He might not have known it, but Pete Seeger, who died last week at 94, was one of the great health advocates of our time.
Those of you familiar with the folk music legend may also be surprised to hear this. We think of his songs about the unions and workers’ rights, about racial justice, peace, and the environment. A folk music aficionado myself, I cannot think of a single song of his explicitly about human health.
Yet the rights of workers, racial justice, the environment, peace – these are all among the critical determinants of health that studies have shown accounts for our health even more than health care itself. Let’s look at these briefly in turn.
In the United States alone, well over 4,000 workers die on the job each year. By one estimate, that is also the number of workers will die constructing facilities for the World Cup 2022 in Qatar. It is as though the hammer of injustice is pounding upon the workers who hammer the nails. Where is the “hammer of justice” (Pete sings)? More than 2 million workers die every year – 2.3 million in 2012 – from occupational accidents or work-related diseases. To put that in perspective, that is approaching the total number of Americans who die annually — from all causes.
If we want good health, we need workers’ rights, from the most basic respect of health and safety standards in the law to strong unions able to be powerful advocates for the health and well-being of workers. “Strong unions” – can’t you hear Pete Seeger singing?
Moving from workers’ rights to civil rights, racial and ethnic health disparities continue to plague our country, despite progress. Infant mortality rates among blacks are double those among non-Hispanic whites and higher, too, among Americans Indians and Alaskan native communities. The life expectancy for whites is four years longer than for blacks. The disparities grow still worse for maternal mortality, which is more than three times higher among blacks as whites, Latinos, and Asian-Americans, and also elevating among American Indians.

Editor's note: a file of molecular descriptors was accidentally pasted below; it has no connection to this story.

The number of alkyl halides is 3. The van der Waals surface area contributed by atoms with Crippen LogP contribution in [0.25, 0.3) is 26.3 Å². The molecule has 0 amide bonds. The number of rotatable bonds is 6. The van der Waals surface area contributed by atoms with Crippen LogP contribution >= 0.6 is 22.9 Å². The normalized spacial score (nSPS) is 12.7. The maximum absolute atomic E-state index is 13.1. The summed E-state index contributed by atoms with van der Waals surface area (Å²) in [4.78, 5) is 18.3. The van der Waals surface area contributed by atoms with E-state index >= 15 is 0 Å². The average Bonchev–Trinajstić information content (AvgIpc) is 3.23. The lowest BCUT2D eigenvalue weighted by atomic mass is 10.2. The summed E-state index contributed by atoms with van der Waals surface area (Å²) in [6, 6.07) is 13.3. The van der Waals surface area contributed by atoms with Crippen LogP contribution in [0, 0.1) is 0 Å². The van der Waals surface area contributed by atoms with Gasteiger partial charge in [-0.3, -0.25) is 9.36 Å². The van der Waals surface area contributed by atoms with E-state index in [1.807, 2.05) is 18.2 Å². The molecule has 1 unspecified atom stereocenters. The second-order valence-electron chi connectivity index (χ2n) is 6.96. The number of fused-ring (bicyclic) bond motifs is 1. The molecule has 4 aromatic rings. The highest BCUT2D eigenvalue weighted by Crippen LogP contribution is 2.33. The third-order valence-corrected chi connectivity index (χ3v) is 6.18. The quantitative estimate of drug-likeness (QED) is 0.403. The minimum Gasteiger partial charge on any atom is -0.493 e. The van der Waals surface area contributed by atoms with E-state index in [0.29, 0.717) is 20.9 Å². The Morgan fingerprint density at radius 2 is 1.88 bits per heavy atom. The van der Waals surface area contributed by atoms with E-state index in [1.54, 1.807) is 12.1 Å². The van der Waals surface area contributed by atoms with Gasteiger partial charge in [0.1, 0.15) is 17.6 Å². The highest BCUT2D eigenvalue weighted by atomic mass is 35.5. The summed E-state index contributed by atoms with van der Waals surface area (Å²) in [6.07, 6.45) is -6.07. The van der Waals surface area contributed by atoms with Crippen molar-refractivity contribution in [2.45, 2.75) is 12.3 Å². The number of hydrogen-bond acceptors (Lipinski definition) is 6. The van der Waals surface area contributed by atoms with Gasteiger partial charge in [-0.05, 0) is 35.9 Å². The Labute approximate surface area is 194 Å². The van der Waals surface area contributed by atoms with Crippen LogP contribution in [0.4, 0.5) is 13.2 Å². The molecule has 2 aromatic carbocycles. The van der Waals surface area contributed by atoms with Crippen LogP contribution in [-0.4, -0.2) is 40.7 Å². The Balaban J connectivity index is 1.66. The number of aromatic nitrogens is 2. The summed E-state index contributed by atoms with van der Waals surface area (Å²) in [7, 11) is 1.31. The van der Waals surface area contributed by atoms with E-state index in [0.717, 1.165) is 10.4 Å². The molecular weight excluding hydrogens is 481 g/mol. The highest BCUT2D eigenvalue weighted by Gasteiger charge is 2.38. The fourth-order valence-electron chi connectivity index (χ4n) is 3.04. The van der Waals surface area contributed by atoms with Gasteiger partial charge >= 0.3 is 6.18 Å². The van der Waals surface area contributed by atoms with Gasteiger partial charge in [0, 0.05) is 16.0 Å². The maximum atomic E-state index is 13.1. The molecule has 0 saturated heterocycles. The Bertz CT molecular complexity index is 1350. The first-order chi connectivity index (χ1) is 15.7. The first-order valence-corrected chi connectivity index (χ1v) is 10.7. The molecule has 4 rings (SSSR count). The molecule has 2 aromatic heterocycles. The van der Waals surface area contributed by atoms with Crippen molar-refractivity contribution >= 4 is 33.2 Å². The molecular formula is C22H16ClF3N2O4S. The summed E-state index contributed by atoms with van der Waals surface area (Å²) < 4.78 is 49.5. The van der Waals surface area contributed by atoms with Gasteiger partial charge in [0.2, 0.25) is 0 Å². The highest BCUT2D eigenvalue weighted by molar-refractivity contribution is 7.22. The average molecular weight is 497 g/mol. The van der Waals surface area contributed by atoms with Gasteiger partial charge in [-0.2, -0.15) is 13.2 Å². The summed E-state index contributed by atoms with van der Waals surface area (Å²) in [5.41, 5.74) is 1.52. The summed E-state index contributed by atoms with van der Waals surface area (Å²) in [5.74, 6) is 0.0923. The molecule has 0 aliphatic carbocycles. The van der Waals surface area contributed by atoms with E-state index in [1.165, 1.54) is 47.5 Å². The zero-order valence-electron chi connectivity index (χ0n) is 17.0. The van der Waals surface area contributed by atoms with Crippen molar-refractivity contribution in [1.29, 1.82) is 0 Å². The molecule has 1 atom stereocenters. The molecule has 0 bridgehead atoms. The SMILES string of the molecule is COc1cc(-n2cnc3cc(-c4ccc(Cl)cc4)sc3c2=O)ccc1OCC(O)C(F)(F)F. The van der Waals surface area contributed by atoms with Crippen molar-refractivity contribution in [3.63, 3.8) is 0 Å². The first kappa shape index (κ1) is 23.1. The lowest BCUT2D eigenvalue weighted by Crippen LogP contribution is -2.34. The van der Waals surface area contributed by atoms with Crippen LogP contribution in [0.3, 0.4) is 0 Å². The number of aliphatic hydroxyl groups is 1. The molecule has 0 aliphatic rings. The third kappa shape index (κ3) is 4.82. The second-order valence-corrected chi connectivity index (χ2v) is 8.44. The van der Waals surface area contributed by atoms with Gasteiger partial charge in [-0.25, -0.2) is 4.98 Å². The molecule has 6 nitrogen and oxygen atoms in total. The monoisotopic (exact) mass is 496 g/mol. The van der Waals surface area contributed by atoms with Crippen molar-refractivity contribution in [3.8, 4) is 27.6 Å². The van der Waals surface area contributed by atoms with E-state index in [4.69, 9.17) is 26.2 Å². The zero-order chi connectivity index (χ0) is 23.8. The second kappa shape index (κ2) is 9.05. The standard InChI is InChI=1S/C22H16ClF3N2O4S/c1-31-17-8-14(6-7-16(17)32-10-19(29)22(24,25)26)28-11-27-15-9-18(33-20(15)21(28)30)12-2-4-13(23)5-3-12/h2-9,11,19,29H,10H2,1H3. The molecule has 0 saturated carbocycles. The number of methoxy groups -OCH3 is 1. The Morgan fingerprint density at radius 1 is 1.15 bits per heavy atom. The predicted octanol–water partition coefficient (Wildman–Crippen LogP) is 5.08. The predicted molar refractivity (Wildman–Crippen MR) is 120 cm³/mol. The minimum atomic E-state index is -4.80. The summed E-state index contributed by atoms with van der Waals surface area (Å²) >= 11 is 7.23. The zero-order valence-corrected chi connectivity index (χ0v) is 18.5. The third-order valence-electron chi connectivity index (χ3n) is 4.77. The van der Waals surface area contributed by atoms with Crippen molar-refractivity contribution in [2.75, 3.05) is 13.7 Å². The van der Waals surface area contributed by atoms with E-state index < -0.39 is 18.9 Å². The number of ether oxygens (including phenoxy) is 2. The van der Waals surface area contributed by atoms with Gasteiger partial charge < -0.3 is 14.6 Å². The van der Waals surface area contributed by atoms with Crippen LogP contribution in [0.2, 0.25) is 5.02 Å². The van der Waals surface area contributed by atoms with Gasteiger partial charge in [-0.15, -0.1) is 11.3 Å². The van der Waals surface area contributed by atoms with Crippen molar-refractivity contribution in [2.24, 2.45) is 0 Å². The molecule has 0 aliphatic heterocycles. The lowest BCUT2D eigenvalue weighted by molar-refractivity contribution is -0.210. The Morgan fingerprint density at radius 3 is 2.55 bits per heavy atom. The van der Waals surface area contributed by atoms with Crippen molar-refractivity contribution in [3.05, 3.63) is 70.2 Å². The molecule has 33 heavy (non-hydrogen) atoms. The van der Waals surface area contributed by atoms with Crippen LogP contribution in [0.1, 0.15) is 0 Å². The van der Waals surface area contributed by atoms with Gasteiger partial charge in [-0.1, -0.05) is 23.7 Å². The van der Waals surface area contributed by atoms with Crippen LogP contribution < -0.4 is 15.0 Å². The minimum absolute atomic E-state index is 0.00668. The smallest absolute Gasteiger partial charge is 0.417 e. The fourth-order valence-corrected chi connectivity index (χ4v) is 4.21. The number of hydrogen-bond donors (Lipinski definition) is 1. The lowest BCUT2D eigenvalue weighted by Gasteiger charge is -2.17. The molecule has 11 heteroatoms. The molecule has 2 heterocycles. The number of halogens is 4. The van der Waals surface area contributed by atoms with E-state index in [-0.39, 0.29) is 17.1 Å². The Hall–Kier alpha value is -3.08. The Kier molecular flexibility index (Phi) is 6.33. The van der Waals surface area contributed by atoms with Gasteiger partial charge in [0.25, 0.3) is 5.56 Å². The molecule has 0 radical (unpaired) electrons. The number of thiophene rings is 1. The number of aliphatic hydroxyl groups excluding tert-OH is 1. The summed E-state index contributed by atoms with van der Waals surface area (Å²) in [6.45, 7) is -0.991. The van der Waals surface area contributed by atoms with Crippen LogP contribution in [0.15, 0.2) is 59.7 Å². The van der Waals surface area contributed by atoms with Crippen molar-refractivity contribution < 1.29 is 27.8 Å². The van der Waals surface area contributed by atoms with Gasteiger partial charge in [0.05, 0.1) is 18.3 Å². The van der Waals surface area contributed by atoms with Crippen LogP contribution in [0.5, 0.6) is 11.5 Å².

In a measure of the health devastation of poverty and income inequities and its causes, bring socioeconomic status into the pictures, layering inequality upon inequality, and the differences grow even starker. Life expectancy varies by twenty years across the wealthiest and poorest neighborhoods of Baltimore. A study (p. 424) several years ago reported a stunning 32 year different in life expectancy between a white corporate lawyer and an unemployed black youth in Baltimore. This is similar to the difference in life expectancy of American Indians on the Pine Ridge Indian Reservation in South Dakota and the overall life expectancy in the United States (79).
These most extreme injustices within the United States are echoed in the vast health inequities globally – such as in life expectancy, 24 years lower in sub-Saharan Africa than wealthy countries, and with a 20 year difference between low- and high-income countries. The contributors to these disparities are legion. To take one, maternal mortality, the lifetime risk of death to a mother in childbirth is nearly 100 times higher in sub-Saharan Africa than high-income countries, and more than 20 times higher in developing countries as a whole.
Even as global action to respond to this massive level of avoidable death grows, it is hard not to see the overlay of race between these deaths — elsewhere — and the enormity of the meagerness of the response compared to the suffering — nor to recognize the role of the race-seeped history of colonialism and beyond woven into today’s continued disparities.
For more on the such global health inequities an effort to combat it, see information on the proposed Framework Convention on Global Health, to be based in the right to health, aimed at closing domestic and global health inequities, and enhancing accountability.